No humans for miles and miles, and when you see them they are very nice and hospitable
Many geothermal formations in a very compact area
Between these unique formations are several hiking trails marked, each of which is indicated, posts by a separate color the walking times and the route At the beginning of this labyrinth very clearly marked and range from 30 minutes to 1.5 hours of walking, so you can choose your time and its pretty easy walk as you follow the route and the...more
Near lake Myvatn have a lava cave called Grjotagja and was a popular bathing place in the past however, geological activity in the period water flows through the cave, by volcanic activity, the water temperature had risen above 50 degrees, which makes bathing impossible and dangerousYou will see the entrance several warnings for falling rocks and...more
Something of a "Blue Lagoon lite", the Myvatn Nature Baths offers mineral-rich geothermal waters drawn from depths of up to 2500 meters facilities include a reception area and cafeteria, changing rooms and showers, three natural steam baths accommodating up to 50 bathers at a time, and a 5000m2 geothermal bathing pool maintained at a constant...more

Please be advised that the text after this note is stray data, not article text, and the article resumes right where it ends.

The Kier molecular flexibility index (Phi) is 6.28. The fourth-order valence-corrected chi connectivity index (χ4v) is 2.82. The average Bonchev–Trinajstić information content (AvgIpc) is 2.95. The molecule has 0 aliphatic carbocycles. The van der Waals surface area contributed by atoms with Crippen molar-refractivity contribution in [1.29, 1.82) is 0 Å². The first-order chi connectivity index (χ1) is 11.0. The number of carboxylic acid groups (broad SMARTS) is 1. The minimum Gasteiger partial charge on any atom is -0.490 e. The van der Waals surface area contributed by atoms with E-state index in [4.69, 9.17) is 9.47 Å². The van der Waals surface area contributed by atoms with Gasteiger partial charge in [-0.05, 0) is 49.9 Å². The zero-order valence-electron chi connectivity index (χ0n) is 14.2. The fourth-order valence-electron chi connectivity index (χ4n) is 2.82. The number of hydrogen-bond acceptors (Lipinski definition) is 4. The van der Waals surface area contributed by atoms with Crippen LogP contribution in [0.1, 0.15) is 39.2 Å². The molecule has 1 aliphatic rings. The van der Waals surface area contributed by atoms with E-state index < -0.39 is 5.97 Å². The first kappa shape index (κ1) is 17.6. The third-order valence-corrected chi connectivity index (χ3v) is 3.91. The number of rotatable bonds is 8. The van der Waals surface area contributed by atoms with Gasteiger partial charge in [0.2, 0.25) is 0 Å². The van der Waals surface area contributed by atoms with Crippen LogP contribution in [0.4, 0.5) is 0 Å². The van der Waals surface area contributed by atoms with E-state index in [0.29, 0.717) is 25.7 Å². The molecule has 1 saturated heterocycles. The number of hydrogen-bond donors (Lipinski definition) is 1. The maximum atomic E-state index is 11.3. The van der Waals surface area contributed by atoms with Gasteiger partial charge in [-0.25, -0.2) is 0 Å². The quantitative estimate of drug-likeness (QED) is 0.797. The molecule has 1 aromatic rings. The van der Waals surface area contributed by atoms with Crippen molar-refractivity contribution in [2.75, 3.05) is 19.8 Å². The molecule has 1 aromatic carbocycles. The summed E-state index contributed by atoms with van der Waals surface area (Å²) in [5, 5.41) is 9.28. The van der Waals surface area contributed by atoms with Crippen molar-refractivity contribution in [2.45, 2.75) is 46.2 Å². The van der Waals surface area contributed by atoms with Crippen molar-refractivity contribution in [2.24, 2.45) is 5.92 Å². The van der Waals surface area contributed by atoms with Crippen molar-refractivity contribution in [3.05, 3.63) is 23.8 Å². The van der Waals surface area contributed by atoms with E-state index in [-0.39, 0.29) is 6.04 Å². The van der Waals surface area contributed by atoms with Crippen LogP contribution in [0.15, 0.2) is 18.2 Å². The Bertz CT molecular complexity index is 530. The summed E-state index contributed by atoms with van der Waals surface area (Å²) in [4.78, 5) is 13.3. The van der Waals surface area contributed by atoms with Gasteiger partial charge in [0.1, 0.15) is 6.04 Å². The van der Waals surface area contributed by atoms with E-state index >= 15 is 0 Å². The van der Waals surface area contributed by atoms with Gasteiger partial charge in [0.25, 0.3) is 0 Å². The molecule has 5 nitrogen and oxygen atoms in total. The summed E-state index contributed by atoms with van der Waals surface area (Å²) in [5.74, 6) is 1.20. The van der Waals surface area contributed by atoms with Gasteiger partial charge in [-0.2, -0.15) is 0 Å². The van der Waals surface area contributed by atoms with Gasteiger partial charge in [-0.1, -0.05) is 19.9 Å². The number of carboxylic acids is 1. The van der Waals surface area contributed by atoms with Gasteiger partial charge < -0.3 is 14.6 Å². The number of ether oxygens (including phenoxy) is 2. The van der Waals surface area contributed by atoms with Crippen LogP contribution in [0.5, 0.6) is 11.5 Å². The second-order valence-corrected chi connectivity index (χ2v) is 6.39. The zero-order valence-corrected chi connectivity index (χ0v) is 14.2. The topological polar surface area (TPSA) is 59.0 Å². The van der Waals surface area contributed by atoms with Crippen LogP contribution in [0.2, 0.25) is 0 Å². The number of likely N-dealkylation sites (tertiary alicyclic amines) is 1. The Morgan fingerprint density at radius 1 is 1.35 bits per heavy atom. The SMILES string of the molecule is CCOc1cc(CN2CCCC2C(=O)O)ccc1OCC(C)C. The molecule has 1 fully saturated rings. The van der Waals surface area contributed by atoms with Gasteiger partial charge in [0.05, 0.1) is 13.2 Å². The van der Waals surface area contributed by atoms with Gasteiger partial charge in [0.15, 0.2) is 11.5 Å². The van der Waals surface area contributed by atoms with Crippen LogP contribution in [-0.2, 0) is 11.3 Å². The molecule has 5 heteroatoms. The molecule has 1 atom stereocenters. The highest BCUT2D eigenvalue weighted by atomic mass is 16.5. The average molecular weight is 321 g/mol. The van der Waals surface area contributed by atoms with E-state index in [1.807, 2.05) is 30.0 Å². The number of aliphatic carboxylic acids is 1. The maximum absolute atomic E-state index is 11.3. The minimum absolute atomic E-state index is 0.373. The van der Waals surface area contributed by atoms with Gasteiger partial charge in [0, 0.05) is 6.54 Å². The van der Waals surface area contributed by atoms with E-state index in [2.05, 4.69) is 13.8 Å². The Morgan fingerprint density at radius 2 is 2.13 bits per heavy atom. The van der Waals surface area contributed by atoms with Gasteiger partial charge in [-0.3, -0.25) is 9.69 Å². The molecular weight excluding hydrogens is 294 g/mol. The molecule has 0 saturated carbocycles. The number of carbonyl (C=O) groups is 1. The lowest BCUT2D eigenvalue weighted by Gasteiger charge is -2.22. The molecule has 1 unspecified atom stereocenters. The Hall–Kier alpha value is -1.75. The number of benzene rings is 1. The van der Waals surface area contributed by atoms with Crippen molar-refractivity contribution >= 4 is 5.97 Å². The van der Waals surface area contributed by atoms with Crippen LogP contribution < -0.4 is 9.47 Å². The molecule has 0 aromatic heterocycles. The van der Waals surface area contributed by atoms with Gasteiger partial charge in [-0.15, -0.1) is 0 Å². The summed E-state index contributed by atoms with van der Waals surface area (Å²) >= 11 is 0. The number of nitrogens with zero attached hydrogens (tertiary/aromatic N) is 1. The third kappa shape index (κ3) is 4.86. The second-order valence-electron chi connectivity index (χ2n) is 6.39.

Krafla is a caldera of 10 km in diameter with a 90 km long fissure zone. The highest peak of Krafla is 818 m. It contains one of two Víti craters in Iceland (the other one is in Askja, where you can actually have a bath in the water). This one is called Stóra-Víti and was formed in 1724. "Víti" is the Icelandic word for Hell as people often...more
Dimmuborgir "The Dark Fortress" at Mývatn are a true wonder of nature and nowhere else to be seen in the world i.e on dry land. They are huge lava rock formations which make you feel like you stepped into another world - a world of fairy-tales. Dimmuborgir are 1 km in diameter with several walking paths - keep to the paths and follow the colour of...more
Krafla is a caldera of 10 km in diameter with a 90 km long fissure zone. The highest peak of Krafla is 818 m. Krafla erupted 9 times from 1975-1984. The last eruption lasted for 2 weeks with a lava flow of 24 sq.km and lava fountains up to 70 meters high lit up the sky the first days of the eruption. Here is also Krafla geothormal power station. It...more